The utility man isn't going to "mail it in" so much as the Phillies are going to force him to "mail it in" as they bring in a few September call-ups and dramatically reduce his playing time.
You already know what you're going to get out of "Mini-Mart"—a player who couldn't hit water if he fell out of a boat and is a warm body at several defensive positions, but isn't necessarily good at any of them.
He probably doesn't have a roster spot for 2013.
Rating: Low - Moderate
I'm not sure how to properly rate John Mayberry Jr. here because a lot of how much he plays could be dependent upon whom the Phillies call up at some point during the season's final month.
As the roster is currently constructed, the only other outfielder realistically capable of playing center field is Michael Martinez. We've seen Laynce Nix and Nate Schierholtz play out there this season, and Domonic Brown has done it in Triple-A, but Mayberry is clearly the favorite defensively.
From that perspective, he should get enough playing time to avoid "mailing it in."
But given the numbers that he's putting up in Double-A and the fact that he is on the 40-man roster already, you have to imagine that Tyson Gillies is at least on the Phillies' radar.
Considering the fact that they don't have a legitimate outfielder or leadoff man moving forward, they may want to give Gillies an extended look out there.
That would move Mayberry's rating to a "moderate" level, in my opinion.
Laynce Nix hasn't played well since returning from injury about a month ago, and the Phillies' 40-man roster is loaded with outfielders.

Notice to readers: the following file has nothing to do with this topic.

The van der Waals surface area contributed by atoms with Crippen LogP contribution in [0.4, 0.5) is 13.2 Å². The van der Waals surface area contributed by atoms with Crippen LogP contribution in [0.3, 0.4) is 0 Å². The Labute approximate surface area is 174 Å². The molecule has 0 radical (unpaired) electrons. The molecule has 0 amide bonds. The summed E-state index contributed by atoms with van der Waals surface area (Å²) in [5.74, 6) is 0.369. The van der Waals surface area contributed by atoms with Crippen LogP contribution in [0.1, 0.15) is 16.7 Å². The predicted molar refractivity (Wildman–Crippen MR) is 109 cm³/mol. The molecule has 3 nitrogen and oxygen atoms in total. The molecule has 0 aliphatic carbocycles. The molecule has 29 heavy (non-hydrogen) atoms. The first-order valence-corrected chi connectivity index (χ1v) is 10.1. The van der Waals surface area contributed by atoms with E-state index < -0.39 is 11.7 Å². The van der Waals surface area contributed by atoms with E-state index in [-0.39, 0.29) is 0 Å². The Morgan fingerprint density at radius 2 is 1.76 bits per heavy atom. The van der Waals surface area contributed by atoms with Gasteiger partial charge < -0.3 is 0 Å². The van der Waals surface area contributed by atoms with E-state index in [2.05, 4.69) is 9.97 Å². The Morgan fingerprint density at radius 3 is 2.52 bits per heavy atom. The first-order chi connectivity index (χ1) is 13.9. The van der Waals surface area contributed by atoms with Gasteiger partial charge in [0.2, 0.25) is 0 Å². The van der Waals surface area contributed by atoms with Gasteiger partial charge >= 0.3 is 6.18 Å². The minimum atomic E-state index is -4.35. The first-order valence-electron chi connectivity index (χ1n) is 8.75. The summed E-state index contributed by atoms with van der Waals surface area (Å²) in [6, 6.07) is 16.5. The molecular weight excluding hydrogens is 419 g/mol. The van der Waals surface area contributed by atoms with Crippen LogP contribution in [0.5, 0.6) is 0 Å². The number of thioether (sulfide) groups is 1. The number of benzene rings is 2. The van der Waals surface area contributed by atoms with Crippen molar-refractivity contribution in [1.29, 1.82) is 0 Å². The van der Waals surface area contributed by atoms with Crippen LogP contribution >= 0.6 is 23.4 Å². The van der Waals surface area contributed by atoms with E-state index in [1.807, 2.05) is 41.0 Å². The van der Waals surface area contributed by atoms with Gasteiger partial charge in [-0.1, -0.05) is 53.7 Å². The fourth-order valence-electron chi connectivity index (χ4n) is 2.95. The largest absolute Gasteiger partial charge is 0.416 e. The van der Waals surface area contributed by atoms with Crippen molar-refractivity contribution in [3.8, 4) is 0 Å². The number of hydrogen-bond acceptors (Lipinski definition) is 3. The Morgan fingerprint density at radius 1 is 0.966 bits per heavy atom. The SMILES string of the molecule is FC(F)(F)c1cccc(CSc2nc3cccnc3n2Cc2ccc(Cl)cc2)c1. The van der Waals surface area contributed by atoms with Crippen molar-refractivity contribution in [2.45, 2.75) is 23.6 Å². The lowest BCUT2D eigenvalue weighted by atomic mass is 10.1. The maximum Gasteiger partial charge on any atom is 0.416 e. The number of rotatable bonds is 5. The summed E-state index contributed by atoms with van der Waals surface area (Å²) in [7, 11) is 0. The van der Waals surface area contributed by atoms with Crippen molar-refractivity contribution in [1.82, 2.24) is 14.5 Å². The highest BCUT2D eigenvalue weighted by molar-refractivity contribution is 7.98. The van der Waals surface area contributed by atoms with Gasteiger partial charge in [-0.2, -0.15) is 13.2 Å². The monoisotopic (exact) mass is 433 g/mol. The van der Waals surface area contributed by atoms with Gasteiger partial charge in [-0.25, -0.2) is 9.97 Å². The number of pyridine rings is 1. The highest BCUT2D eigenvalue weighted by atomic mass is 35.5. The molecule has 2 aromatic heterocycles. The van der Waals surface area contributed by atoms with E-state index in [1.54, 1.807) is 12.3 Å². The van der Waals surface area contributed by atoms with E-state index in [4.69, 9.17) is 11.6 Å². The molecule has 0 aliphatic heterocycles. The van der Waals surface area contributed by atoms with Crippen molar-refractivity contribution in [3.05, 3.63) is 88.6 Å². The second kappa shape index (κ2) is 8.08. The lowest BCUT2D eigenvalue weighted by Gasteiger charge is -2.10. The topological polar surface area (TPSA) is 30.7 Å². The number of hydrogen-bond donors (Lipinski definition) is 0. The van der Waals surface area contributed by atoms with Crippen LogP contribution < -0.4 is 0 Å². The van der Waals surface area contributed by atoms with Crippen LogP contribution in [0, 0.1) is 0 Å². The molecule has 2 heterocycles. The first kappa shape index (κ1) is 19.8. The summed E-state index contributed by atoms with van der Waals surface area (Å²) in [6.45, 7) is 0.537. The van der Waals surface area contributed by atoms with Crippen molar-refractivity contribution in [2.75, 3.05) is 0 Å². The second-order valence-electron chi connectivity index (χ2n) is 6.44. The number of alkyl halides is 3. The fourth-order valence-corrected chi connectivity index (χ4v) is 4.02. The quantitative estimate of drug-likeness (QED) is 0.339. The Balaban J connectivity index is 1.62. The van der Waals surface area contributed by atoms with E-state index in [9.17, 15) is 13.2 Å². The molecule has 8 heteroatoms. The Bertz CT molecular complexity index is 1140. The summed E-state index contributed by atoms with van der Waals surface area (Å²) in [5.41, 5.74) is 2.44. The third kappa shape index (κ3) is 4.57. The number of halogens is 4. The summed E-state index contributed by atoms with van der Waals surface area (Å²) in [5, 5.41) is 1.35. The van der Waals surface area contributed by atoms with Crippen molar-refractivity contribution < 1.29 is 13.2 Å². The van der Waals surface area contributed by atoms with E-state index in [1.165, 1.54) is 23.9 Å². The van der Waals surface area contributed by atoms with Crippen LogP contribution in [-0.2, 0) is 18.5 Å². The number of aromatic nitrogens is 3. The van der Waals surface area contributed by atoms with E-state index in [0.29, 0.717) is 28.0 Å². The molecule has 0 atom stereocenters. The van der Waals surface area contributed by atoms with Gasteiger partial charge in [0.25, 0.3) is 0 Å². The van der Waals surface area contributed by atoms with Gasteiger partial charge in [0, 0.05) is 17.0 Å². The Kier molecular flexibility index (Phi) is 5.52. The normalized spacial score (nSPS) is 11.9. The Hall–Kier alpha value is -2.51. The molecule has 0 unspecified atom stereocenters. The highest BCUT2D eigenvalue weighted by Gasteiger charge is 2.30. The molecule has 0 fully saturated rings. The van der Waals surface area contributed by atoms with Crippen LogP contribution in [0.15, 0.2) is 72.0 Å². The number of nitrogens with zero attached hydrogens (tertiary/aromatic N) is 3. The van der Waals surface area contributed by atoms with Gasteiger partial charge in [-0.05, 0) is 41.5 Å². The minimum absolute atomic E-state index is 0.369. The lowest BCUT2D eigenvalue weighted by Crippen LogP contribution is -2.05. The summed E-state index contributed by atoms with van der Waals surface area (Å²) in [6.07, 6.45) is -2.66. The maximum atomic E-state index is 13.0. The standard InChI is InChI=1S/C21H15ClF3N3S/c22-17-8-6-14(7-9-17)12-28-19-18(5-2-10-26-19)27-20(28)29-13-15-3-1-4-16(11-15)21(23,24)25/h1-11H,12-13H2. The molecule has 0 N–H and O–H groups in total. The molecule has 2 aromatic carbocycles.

That doesn't bode well for his playing time this September.
Nix has increased his value recently by playing some center field and not looking completely lost out there, but there's no doubt he is quickly sliding down the depth chart.
If you assume that Domonic Brown, John Mayberry Jr. and Nate Schierholtz get a bulk of the playing time, that doesn't leave many reps for guys like Nix and Juan Pierre.
Of course, that also doesn't mention the fact that the Phillies could conceivably give a couple of prospects—like Tyson Gillies and Darin Ruf—a look this September.
The Phillies should probably make the effort to limit Jonathan Papelbon's innings in the season's final month if they're not legitimately in the postseason race, but I just don't think Charlie Manuel is going to do it.
He's old school.
Manuel is going to use Papelbon in every save situation from now until the end of the season because he's being paid as the "closer."
I'm sure you won't hear Papelbon complain, but if the Phillies are out of the race, I think the fanbase would rather see the team err on the side of caution with the most expensive reliever of all time.
Juan Pierre is kind of in the same boat as Laynce Nix.
These guys are both left-handed hitters and veteran players. They'd be battling each other for playing time if they were in the thick of the Wild Card race, but as rosters expand they'll find themselves lower on the depth chart than others.
Assuming that the Phillies will officially fall out of the race, the club is going to want to have a look at some of its options moving forward. That means more playing time for guys like Domonic Brown and Nate Schierholtz and less playing time for veterans.
Placido Polanco is at the end of the road.
It's something that no baseball player will ever admit, but quickly becomes harsh reality for most.
In just a few quick seasons, Polanco has transformed from one of the most reliable contact hitters and best defenders in the game to a guy that can't stay on the field long enough to play defense and struggles to have good at-bats.
With Kevin Frandsen mashing the cover off of the ball, it wouldn't come as much of a surprise to see him take most of the reps at third base over the final month and see the team experiment with Chase Utley at the hot corner ahead of Polanco.